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Net-zero rules must look beyond 2030, BPF urges government

The British Property Federation has called on the UK government to set out guidance for carbon emissions regulations beyond 2030 to give investors clarity and support them on the road to meeting the UK’s net-zero targets.

The comments came in response to the government’s publication of its Industrial Decarbonisation Strategy and two consultations on energy efficiency within commercial property.

The first consultation was on the extension of Minimum Energy Efficiency Standards (MEES), setting out a target EPC B rating for all commercial properties by 2030. The second was on the introduction of performance-based energy ratings in large commercial and industrial buildings.

Though welcoming these proposals as a “vital step forward” in the industry moving toward net-zero, the BPF said commercial property investors need the government to provide more clarity on net-zero regulations.

The trajectory for regulations beyond 2030 is still relatively unknown, but property owners will be making investment decisions today for existing buildings and developments that will long outlive 2030.

In order to facilitate new investment into UK towns and cities and to support investors working toward net-zero goals, the government needs to provide a roadmap for regulations that look beyond the coming decade, the BPF said.

What does the energy ratings consultation propose?

The government has proposed a policy framework for assessing energy use within buildings. The first step will require commercial and industrial buildings larger than 1,000 sq m in England and Wales to publish annual performance-based ratings.

For years, EPC ratings have been the main guide for assessing energy performance and carbon emissions in buildings, which, as the consultation argued, does not necessarily reflect the reality of a building’s energy consumption.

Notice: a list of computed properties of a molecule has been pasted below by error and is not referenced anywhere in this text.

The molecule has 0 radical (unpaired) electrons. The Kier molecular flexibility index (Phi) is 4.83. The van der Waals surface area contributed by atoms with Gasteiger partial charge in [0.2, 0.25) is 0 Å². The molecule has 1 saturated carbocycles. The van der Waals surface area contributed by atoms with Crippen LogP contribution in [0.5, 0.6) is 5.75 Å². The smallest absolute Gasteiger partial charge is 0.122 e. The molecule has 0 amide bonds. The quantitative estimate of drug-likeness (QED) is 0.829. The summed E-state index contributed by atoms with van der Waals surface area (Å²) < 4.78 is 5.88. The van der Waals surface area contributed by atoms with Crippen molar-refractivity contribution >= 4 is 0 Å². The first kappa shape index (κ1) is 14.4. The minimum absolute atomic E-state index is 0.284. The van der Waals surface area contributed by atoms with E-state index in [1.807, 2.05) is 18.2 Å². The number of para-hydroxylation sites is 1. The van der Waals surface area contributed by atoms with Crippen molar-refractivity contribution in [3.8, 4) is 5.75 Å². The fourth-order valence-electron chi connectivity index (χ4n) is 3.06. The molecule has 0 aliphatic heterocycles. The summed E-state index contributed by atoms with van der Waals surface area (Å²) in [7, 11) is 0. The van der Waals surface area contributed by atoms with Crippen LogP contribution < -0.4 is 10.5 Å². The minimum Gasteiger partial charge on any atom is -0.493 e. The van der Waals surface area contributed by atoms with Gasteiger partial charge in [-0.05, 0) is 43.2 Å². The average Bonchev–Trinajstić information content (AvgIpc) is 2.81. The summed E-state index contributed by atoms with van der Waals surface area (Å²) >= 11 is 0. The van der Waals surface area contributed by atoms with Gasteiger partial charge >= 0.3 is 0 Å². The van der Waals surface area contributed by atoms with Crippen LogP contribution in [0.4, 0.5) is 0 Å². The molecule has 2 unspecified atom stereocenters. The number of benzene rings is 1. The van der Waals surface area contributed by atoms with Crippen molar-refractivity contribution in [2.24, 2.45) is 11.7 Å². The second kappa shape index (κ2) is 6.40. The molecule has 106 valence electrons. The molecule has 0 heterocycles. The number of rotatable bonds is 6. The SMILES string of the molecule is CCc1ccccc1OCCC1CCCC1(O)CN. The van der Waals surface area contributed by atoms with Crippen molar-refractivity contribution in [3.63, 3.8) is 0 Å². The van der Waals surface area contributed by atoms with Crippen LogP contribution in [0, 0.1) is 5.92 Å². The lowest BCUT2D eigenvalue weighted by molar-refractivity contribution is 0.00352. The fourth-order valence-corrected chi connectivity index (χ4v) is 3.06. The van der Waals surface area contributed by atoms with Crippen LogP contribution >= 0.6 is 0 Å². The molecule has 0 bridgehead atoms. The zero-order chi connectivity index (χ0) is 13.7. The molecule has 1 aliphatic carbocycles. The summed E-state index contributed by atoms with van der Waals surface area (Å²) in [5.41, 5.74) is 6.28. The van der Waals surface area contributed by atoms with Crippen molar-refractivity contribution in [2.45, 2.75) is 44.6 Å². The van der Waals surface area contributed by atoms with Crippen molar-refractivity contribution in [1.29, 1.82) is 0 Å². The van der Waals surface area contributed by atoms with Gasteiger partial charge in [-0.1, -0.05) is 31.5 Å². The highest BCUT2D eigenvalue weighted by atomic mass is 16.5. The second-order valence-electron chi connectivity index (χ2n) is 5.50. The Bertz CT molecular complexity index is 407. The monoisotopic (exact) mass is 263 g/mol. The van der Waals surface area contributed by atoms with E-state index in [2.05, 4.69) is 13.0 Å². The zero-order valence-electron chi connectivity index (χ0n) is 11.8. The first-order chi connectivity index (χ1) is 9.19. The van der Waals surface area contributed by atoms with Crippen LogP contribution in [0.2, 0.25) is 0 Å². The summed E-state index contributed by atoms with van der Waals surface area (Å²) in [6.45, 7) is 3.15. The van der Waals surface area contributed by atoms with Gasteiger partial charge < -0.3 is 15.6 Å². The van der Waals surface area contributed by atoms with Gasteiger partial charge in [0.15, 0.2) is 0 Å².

Despite contributing to a 14% fall in carbon emissions in buildings between 2008 and 2018, EPCs do not measure metered energy consumption, which means a high EPC does not guarantee that a building emits less carbon.

Under newly proposed rules, owners and single tenants will have to disclose a performance rating – based on energy use and emissions from the building compared to other similar buildings – publicly online.

Initially, the rules will apply only to the office sector, about 10,000 buildings in England and Wales are larger than 1,000 sq m.

Overall, the government expects these rules to have a “transformative effect”, reducing bills by £1bn in 2030 while offering valuable information to businesses, investors, insurers and others.

Alex Green, assistant director, development & sustainability, at the BPF said: “It is important that the government applies this new rating system to other commercial building uses, including retail, in the near future, but with consideration of the unique challenges presented by other building types.

“The commercial property industry is committed to driving positive change for our environment, and accurate measurement of energy use will be key to success.”

Nils Rage, sustainable design and innovation manager at Landsec, said: “As an industry we need to take ownership of our carbon emissions and not simply push them down the supply chain or rely on off-sets as a path to net zero.